Africa’s Response to Google? Ingenious Search Engine from Egypt

Ashraf and Haytham El Fadeel created a search engine that attempts to mimic human language. From growing up as computer-absorbed teens to award-winning entrepreneurs, the brothers are the hottest commodities in Egypt’s emergent IT sector.

Growing up in Portsaid, Egypt, Ashraf and Haytham El Fadeel were interested in with computers from an early age. Ashraf, for starters, has been coding since as far back as elementary school. Based on a self-taught understanding of computer science, the two initially built and designed the Kngine website themselves in 2008, running a streamlined, albeit modest, site on about US $1,000 a month.

By 2011, the company had grown to 12-employees, but, as with most young technology start-ups, Kngine needed an influx of capital to expand. Their big break came when the company participated in the Global Entrepreneurship Program hosted in Cairo for Egyptian entrepreneurs. As part of the event, the Chamber of Commerce, the American University in Cairo and a venture capital firm based in Cairo hosted a business plan competition to identify two promising entrepreneur organisations.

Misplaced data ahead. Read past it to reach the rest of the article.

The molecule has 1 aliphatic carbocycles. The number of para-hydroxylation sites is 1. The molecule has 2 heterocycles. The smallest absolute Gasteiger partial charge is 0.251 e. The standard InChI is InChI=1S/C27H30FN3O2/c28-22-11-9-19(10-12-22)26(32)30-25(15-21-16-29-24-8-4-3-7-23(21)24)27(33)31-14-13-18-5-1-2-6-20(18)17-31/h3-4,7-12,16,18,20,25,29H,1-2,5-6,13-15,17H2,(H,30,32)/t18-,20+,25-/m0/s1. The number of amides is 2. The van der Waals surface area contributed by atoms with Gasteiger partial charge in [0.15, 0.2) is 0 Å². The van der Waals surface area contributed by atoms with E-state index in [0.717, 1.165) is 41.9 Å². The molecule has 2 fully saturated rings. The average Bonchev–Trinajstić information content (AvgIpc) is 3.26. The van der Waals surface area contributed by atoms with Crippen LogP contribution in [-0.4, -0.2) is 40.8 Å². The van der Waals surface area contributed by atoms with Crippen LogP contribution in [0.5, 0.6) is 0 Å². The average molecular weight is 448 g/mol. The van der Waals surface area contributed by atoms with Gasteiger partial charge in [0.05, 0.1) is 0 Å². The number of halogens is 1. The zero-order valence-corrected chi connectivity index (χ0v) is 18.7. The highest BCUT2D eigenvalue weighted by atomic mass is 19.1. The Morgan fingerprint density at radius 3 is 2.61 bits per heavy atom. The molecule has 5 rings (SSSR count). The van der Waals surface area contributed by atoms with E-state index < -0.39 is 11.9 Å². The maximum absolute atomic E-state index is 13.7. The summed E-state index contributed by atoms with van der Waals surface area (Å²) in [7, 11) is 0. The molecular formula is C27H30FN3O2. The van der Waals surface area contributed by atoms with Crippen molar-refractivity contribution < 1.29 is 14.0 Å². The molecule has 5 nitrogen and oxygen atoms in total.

A panel of eight experts recognised Kngine as one of the top two positions at the competition, awarding them a USD $20,000 prize. In addition the company draw the interests of Ahmed el-Alfi, founder of Sawari Ventures, who have since become one of their main investors.

Modelled after the human brain, Kngine continuously reads information added to the Web, attempting to comprehend it and then storing the knowledge to memory. The result is a ‘smart’ search engine that, when faced with a question like, ‘what date did the Titanic set sail?’ understands the question in a similar way a human would by taking the context in account.

Ashraf and Haytham El Fadeel are inspiring examples of pioneering entrepreneurs who had faith in their skills and were willing to take the leap of faith. From there, they created something that filled a gap in the market for the one thing that humans always want: convenience.

 

Source: BT.org

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